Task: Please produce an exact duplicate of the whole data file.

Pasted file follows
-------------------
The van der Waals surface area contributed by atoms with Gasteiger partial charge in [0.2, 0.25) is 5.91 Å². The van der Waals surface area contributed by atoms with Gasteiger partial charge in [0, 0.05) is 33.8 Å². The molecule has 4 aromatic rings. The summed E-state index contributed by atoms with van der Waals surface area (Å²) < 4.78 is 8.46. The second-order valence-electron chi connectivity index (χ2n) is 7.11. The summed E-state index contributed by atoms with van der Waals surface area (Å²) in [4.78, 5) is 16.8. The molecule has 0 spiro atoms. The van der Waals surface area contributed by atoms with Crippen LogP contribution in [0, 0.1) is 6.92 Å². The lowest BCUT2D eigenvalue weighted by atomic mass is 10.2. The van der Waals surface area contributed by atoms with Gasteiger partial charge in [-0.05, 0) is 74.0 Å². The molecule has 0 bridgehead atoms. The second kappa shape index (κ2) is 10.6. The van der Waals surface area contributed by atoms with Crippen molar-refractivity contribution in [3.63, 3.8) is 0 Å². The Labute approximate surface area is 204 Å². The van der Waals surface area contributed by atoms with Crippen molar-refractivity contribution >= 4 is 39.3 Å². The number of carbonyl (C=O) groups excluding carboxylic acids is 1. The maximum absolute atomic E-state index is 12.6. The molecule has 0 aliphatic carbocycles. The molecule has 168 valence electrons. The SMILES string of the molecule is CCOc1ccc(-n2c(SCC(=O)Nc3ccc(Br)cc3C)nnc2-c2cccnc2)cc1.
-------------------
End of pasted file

The van der Waals surface area contributed by atoms with Gasteiger partial charge in [0.2, 0.25) is 5.91 Å². The van der Waals surface area contributed by atoms with Gasteiger partial charge in [0, 0.05) is 33.8 Å². The molecule has 4 aromatic rings. The summed E-state index contributed by atoms with van der Waals surface area (Å²) < 4.78 is 8.46. The second-order valence-electron chi connectivity index (χ2n) is 7.11. The summed E-state index contributed by atoms with van der Waals surface area (Å²) in [4.78, 5) is 16.8. The molecule has 0 spiro atoms. The van der Waals surface area contributed by atoms with Crippen LogP contribution in [0, 0.1) is 6.92 Å². The lowest BCUT2D eigenvalue weighted by atomic mass is 10.2. The van der Waals surface area contributed by atoms with Gasteiger partial charge in [-0.05, 0) is 74.0 Å². The molecule has 0 bridgehead atoms. The second kappa shape index (κ2) is 10.6. The van der Waals surface area contributed by atoms with Crippen molar-refractivity contribution in [3.63, 3.8) is 0 Å². The Labute approximate surface area is 204 Å². The van der Waals surface area contributed by atoms with Crippen molar-refractivity contribution >= 4 is 39.3 Å². The number of carbonyl (C=O) groups excluding carboxylic acids is 1. The maximum absolute atomic E-state index is 12.6. The molecule has 0 aliphatic carbocycles. The molecule has 168 valence electrons. The SMILES string of the molecule is CCOc1ccc(-n2c(SCC(=O)Nc3ccc(Br)cc3C)nnc2-c2cccnc2)cc1.